Fentanyl Addiction

Fentanyl is an extremely potent synthetic opioid narcotic, one that is lethal when taken in high dosages and is responsible for hundreds of untimely overdose-related deaths on an annual basis. The National Institute on Drug Abuse reports that the chemical structure of fentanyl is similar to that of morphine, though fentanyl is generally between 50 and 100 times more potent. While fentanyl is a prescription painkiller, it is very often made illegally and used illegally – in recent times, low-level drug dealers have been adding fentanyl to heroin in order to increase its potency and therefore its street value. This has led to a sharp increase in overdose-related deaths over the course of the past several years. NIDA also reported that in the year 2017, a staggering 59.8 percent of opioid-related deaths were directly linked to fentanyl. This number increased from 14.3 percent of opioid overdose deaths in the year 2010.

How is Fentanyl Taken?

When prescribed by a medical professional, fentanyl is taken in extremely small doses for short periods of time – and only in the case of severe pain-related disorders. Because this chemical substance is so dangerous and habit-forming, a doctor will never prescribe it to be taken long-term. When manufactured illegally, fentanyl is sold in a powdered form, added to nasal sprays or stored in eye droppers or made into pills that closely resemble prescription opioid narcotics. It is important to note that heroin is not the only chemical substance that is commonly cut with fentanyl. Drug dealers frequently add the substance to drugs like cocaine, MDMA and methamphetamine. Because fentanyl is so frequently used in the illicit drug market, many individuals will develop a fentanyl dependence without even realizing they have been regularly ingesting the chemical substance.

If you or someone close to you has been suffering at the hands of a fentanyl abuse disorder, Pine Tree Recovery Center is available to help.

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Fentanyl Abuse and Addiction

The Centers for Disease Control and Prevention (CDC) reports that fentanyl abuse, addiction and overdose are all on the rise, and have been for several years. From 2017 to 2018, fentanyl-related death rates increased by 10 percent nationwide. Law enforcement officers suggest that the dramatic increase in fentanyl-related deaths can be largely attributed to man-made fentanyl, which is always made and distributed illicitly. If you believe that you (or someone close to you) has been suffering at the hands of a fentanyl addiction disorder, there are several signs and symptoms to look for.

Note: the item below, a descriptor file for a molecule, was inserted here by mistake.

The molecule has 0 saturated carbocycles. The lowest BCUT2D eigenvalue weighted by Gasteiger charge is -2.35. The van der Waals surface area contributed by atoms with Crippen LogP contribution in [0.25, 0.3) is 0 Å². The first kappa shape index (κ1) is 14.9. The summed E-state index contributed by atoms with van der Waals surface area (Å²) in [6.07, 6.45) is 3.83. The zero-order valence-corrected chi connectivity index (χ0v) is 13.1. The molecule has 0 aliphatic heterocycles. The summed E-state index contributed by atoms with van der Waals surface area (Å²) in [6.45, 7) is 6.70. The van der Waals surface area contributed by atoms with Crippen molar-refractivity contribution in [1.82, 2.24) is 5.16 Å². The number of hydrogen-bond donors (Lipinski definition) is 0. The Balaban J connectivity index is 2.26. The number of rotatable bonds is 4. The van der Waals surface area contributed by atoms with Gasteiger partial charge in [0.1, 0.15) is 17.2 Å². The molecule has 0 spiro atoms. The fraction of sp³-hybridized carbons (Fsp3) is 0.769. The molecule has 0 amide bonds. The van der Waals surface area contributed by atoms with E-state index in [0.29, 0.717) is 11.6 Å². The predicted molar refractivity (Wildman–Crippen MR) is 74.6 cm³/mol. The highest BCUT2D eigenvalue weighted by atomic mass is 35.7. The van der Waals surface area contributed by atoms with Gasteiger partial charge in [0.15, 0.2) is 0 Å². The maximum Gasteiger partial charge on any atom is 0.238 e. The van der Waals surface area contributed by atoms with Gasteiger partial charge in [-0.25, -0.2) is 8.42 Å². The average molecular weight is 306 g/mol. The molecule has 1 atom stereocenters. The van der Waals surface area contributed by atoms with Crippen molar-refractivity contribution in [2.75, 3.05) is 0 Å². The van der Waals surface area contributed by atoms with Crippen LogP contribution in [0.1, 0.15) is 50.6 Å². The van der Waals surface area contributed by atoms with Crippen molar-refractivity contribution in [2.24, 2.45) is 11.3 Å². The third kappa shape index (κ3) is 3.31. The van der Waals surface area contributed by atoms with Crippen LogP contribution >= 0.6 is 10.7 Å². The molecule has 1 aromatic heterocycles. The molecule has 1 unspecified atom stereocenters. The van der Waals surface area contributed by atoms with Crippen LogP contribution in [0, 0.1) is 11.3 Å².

These include:

  • Persistent headaches
  • Dizziness
  • Drowsiness and fatigue
  • Nausea, vomiting and constipation
  • Itching skin
  • Blurred vision/in inability to see straight (which can contribute to dizziness)
  • General feeling of mellowness or euphoria, depending on the dose

There are also many behavioral symptoms associated with fentanyl addiction, including:

  • Attempting to obtain more fentanyl once a prescription runs out, even it was only intended to be taken short-term
  • An increased need for privacy – more time spent isolated from friends and family members
  • Mood swings, typically characterized by increased agitation and irritability
  • An increase in risk-taking behaviors
  • A lack of attention paid to personal hygiene
  • Neglecting basic personal needs like adequate nutrition and exercise
  • Erratic behavior based on impaired judgment

Fentanyl Withdrawal

Opioid withdrawal most often begins to take place between 12 and 30 hours after the final dose is taken. The US Food and Drug Administration reports that Duragesic, which is a brand name for the drug fentanyl, is extended release – meaning that the effects of the final dose could last for up to two full days. This also means that on most occasions, fentanyl withdrawal symptoms will take hold around one day after the final dose – leaving a relatively short window of opportunity during which an individual can enter into medical detox and begin being treated for these symptoms.

When fentanyl first begins to leave the bloodstream, the following symptoms will occur:

  • Excessive yawning
  • Runny nose and watery eyes
  • Cills and low-grade fever